Tuesday, June 23, 2015
My friend and true love Lin did not find my love true enough. One night, he said it was over. We flipped a coin for the apartment. I lost. I found a wondeful little hidden away studio which I called the Neo-Cappadocian Residence. I painted it. I built a beautiful Japanese garden. The telephone at work rang for me: my daughter had accused her mother of child abuse; could she live with me? Yes, of couse, I'm on my way to pick her up. The same day Lin said could we get back together. Life is so seldom simple.
There was not enough room for three in either the Neo-Cappadocian hideaway nor the coin-toss one-bedroom on Don Diego. We rented a place on Baca. The fence in the picture above has been added since we lived there. It was an old rambly hand-built adobe, put together as children were added to the family. Lin had his piano studio in what had been the girl's wing. We slept in the parent's room. Rachel had the two rooms that had been the boys'. Alas, it was too wonderful a place, and it soon became where the Bad Boys preferred to hang out. I loved it. Lin hated it. He moved out. Two other Bad Boys moved in. Rachel had a complex parenting while she was at Santa Fe High School. We quickly came to call it the Bacanale.
Life at the Bacanale was rather wonderful. It became a rather famous place. Some days I would come home to find dinner being cooked by total strangers who had dropped in to share the mystic faeriness. Usually beautiful strangers, usually good cooks. The night of Bill Clinton's inauguration, one of the Bad Boys took off all his clothes, put all our wood in the stove, and danced in (premature) victory celebfation. We made a donation to Open Hands, a local charity, and they gave us several tons of clothes which had been donated to their thrift shop but for which they had no room. We could dress-up with no repetitions. We were given a flat-bed trailor-full of largely titanium waste from Sandia Labs for a post-industrial-wasteland-themed halloween party we put on at the Design Center to raise money for something or another. We had a give away of the clothes when we moved out. There were a lot of children's clothes, which were very appreciated. The titanium we gave to a young woman who was a sculptor. (Your tax dollars at work.)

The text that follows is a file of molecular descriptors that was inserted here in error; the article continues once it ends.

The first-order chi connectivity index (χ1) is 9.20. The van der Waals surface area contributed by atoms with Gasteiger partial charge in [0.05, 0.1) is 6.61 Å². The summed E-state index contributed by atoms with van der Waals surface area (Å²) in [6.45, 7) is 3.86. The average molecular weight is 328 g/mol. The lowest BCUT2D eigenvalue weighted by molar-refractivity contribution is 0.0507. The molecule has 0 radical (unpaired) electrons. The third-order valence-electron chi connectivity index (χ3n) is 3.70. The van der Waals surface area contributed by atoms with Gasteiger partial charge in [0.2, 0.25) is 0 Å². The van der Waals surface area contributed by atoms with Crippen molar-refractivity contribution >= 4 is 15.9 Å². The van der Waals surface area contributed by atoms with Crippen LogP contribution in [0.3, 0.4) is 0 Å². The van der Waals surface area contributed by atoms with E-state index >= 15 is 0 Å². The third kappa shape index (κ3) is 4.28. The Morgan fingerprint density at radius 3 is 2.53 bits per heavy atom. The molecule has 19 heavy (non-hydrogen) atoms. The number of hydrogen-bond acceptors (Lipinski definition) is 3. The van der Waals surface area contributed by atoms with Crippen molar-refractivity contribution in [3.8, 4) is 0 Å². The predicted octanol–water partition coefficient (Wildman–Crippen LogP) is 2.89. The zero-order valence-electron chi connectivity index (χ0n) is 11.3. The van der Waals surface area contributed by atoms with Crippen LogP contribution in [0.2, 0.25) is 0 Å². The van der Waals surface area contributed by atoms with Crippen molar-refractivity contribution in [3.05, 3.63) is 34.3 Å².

Life at the Bacanale could also be trying. Because the Bad Boys considered it their club house, it was hard to claim it as our home. We tried to have closed nights, but that just made people mad. There were some Bad Boys who thought they should be exempt. The land lords were horrifying examples of Northern New Mexican Hispanic Catholic Family Values at their worse. The property was in a trust for three children, a daughter with whom we had dealt, and her two brothers who thought a woman should have no say. The brothers also expected us to maintain the whole property--there's a bit of open land on the side not shown in the photo--but not use it. One Easter we were celebrating the Resurrection in the side garden when one of the brothers drove by. He began harassing us. He had already told us we shouldn't have put the clothes in the barn. The lease said nothing about restrictions. I was embarassed to call the sister on Easter morning to say if her bro ceased not and desisted, we would be out of there. He ceased.
Life at the Bacanale was entirely the sort of surprising episode which makes me glad life turns out in ways I hadn't planned. I could never have planned it. Certainly it was an episode which was difficult for Lin, although P. and I did arrange for him to get back to the coin-toss apartment, eventually. It was the only place I've lived which was photographed for the newspapers: Pasatiempo did a big spread about us; I was on the cover, wearing one of the frocks from the barn.
I left the Bacanale for a meander, having bought a Suburban with the money from some artsy-fartsy stuff I made, and took a vacation to the Ozarks. Rachel finished high school at a boarding school in Connecticut. David, one of the room mates, moved to Hawaii to practice Hinduism. (He had had us reading big chunks of the Mahabharata on Sunday afternoons.) P. moved into a much smaller place, where I would join him after my meander. The Bad Boys were never again so Bad as we had been on Baca Street.